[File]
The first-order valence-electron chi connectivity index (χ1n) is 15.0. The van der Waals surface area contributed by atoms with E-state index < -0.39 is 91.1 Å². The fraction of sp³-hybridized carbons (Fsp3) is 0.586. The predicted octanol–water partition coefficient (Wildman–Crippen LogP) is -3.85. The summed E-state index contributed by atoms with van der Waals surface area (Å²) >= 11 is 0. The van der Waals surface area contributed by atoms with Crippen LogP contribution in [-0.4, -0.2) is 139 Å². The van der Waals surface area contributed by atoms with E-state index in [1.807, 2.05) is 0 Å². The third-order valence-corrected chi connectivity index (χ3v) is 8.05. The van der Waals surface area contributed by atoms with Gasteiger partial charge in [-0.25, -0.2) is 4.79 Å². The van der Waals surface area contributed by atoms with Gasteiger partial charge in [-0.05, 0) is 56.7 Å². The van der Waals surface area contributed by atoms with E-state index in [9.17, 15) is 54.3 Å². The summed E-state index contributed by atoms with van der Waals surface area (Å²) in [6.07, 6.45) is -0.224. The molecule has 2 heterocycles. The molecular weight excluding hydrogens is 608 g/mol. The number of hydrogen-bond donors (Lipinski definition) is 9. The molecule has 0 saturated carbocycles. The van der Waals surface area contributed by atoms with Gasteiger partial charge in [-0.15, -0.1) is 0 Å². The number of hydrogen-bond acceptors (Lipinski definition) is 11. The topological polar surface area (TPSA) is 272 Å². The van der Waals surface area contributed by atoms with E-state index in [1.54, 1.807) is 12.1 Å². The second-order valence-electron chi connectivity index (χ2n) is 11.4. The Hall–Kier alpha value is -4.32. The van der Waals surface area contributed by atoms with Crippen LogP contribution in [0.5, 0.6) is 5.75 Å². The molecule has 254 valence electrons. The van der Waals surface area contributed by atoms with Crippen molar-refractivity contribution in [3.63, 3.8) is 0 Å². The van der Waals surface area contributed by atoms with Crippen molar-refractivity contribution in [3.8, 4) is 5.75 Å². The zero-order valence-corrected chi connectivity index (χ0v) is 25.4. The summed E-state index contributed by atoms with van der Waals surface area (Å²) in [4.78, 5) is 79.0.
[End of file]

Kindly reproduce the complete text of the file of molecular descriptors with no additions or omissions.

The first-order valence-electron chi connectivity index (χ1n) is 15.0. The van der Waals surface area contributed by atoms with E-state index < -0.39 is 91.1 Å². The fraction of sp³-hybridized carbons (Fsp3) is 0.586. The predicted octanol–water partition coefficient (Wildman–Crippen LogP) is -3.85. The summed E-state index contributed by atoms with van der Waals surface area (Å²) >= 11 is 0. The van der Waals surface area contributed by atoms with Crippen LogP contribution in [-0.4, -0.2) is 139 Å². The van der Waals surface area contributed by atoms with E-state index in [1.807, 2.05) is 0 Å². The third-order valence-corrected chi connectivity index (χ3v) is 8.05. The van der Waals surface area contributed by atoms with Gasteiger partial charge in [-0.25, -0.2) is 4.79 Å². The van der Waals surface area contributed by atoms with Gasteiger partial charge in [-0.05, 0) is 56.7 Å². The van der Waals surface area contributed by atoms with E-state index in [9.17, 15) is 54.3 Å². The summed E-state index contributed by atoms with van der Waals surface area (Å²) in [6.07, 6.45) is -0.224. The molecule has 2 heterocycles. The molecular weight excluding hydrogens is 608 g/mol. The number of hydrogen-bond donors (Lipinski definition) is 9. The molecule has 0 saturated carbocycles. The van der Waals surface area contributed by atoms with Gasteiger partial charge in [-0.15, -0.1) is 0 Å². The number of hydrogen-bond acceptors (Lipinski definition) is 11. The topological polar surface area (TPSA) is 272 Å². The van der Waals surface area contributed by atoms with E-state index in [1.54, 1.807) is 12.1 Å². The second-order valence-electron chi connectivity index (χ2n) is 11.4. The Hall–Kier alpha value is -4.32. The van der Waals surface area contributed by atoms with Crippen LogP contribution in [0.5, 0.6) is 5.75 Å². The molecule has 254 valence electrons. The van der Waals surface area contributed by atoms with Crippen molar-refractivity contribution in [3.63, 3.8) is 0 Å². The van der Waals surface area contributed by atoms with Crippen molar-refractivity contribution in [3.8, 4) is 5.75 Å². The zero-order valence-corrected chi connectivity index (χ0v) is 25.4. The summed E-state index contributed by atoms with van der Waals surface area (Å²) in [4.78, 5) is 79.0.